1 of 1,080: 1974 Jensen Interceptor Mk III

The Jensen Interceptor was built between 1966-76 and thought be a legitimate competitor of the Aston Martin Volante V8. The British-built cars used powerplants supplied by Chrysler, so they are mechanically familiar to U.S buyers. Production numbers were never large, witness that the seller’s 1974 edition is one of only a thousand or so made. Available in Encino, California and here on eBay, this car can be had for $14,995 or serious parties can submit an offer.

Jensen Motors was the company behind the Interceptor, which saw three series across its 11-year span. The all-steel body was designed by Carrozzeria Touring of Italy and built there for a while before Jensen took production in house. On the outside, the car featured a rear set greenhouse and a fishbowl hatchback, while on the inside it had a lavish interior finished in English leather and woodwork. Yet the car was capable of doing zero to 60 mph in seven seconds with a top speed of 135 mph. All this luxury and performance came at a price: the Interceptor gulped gas at 10 miles per gallon, which hurt it tremendously when fuel prices jumped after the OPEC oil embargo. Our thanks to Hagerty for the Interceptor low-down.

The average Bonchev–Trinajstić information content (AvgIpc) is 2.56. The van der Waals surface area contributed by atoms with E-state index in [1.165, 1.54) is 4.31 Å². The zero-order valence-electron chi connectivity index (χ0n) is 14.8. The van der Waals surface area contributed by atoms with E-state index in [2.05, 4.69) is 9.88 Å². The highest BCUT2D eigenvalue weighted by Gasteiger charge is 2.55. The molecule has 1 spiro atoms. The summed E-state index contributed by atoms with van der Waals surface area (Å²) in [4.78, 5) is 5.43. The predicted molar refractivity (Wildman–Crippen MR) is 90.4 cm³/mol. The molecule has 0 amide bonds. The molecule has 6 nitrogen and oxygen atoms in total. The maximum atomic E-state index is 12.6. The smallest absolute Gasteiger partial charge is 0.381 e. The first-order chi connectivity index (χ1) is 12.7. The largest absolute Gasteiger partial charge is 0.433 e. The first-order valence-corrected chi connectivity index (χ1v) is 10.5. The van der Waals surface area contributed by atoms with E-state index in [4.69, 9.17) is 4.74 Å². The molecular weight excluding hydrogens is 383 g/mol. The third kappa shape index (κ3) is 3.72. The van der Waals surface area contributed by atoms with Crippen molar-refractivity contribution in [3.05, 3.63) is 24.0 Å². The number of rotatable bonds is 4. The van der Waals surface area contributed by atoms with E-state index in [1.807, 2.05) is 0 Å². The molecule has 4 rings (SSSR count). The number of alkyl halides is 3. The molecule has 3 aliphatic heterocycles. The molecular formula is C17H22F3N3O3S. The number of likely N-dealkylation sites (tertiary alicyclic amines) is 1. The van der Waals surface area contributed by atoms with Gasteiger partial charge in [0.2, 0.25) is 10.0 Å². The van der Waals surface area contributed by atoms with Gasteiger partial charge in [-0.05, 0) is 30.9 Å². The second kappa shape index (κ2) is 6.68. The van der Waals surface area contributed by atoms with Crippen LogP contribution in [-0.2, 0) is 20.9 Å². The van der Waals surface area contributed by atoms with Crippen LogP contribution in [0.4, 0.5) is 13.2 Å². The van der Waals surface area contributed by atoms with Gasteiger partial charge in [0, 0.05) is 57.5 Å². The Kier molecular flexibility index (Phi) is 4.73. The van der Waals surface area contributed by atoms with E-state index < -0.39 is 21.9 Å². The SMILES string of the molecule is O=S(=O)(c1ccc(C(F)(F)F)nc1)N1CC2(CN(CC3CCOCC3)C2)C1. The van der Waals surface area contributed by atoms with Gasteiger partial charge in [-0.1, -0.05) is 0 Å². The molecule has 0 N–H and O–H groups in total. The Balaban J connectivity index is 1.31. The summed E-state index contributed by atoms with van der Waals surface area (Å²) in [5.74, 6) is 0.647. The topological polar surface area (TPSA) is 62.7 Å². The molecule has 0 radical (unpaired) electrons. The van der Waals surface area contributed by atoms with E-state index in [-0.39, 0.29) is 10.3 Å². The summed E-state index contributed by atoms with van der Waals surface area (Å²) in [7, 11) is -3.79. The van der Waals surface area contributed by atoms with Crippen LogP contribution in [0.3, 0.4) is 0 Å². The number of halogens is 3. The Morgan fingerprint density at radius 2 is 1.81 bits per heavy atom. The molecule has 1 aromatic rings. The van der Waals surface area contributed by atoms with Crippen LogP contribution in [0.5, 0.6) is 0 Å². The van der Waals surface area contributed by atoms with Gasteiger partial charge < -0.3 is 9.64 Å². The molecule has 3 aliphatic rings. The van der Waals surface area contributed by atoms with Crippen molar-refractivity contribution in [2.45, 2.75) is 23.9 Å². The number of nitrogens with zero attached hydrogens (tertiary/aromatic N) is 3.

The seller’s 1974 Interceptor is from the third series of the car (Mk III), which was produced from 1971 until the end in 1976. Jensen built 7,141 Inceptors in total, 4,255 from Mk III and 1.080 of the ‘74s. This one is finished in its original Havana Brown paint, which looks surprisingly similar to UPS Brown. The Tan Connolly leather interior complements the vinyl roof of a similar color. There doesn’t appear to be any rust or body damage, so perhaps a good detailing would improve its looks. But it will still be a brown car.

We’re told this is a numbers-matching touring machine, so the 440 cubic inch V-8 and TorqueFlite would be original. It doesn’t currently run, but the seller tells the engine turns freely by hand. Perhaps it’s just been sitting too long and needs the fuel system flushed. The odometer is said to read just 34,000 miles, so that in itself doesn’t signal trouble. There are no obvious issues when you enter the passenger cabin. The car has factory air conditioning and all the goodies you’d expect of a car that cost about $25,000 in 1974. In 2020 dollars, that would be 130,000 big ones!

The seller adds that the Interceptor is complete, has a clean title and could be a driver while doing a restoration. But I’d be inclined to get in running and leave the rest as is as they’re only original once, brown paint and all. The seller seems to know his Interceptors as he says he buys them in any condition and can help with overseas shipping. These cars are not without their flaws. They were known to rust and even had electrical issues that led the factory to fitting fire extinguishers inside the passenger area. Hagerty seems pretty high on these cars more than 45 years later, with top-flight examples selling for up to $60,000. In good condition, they would go for half that and the seller’s asking price is yet half that again. So, is that a bargain if this sort of car is your cup of tea?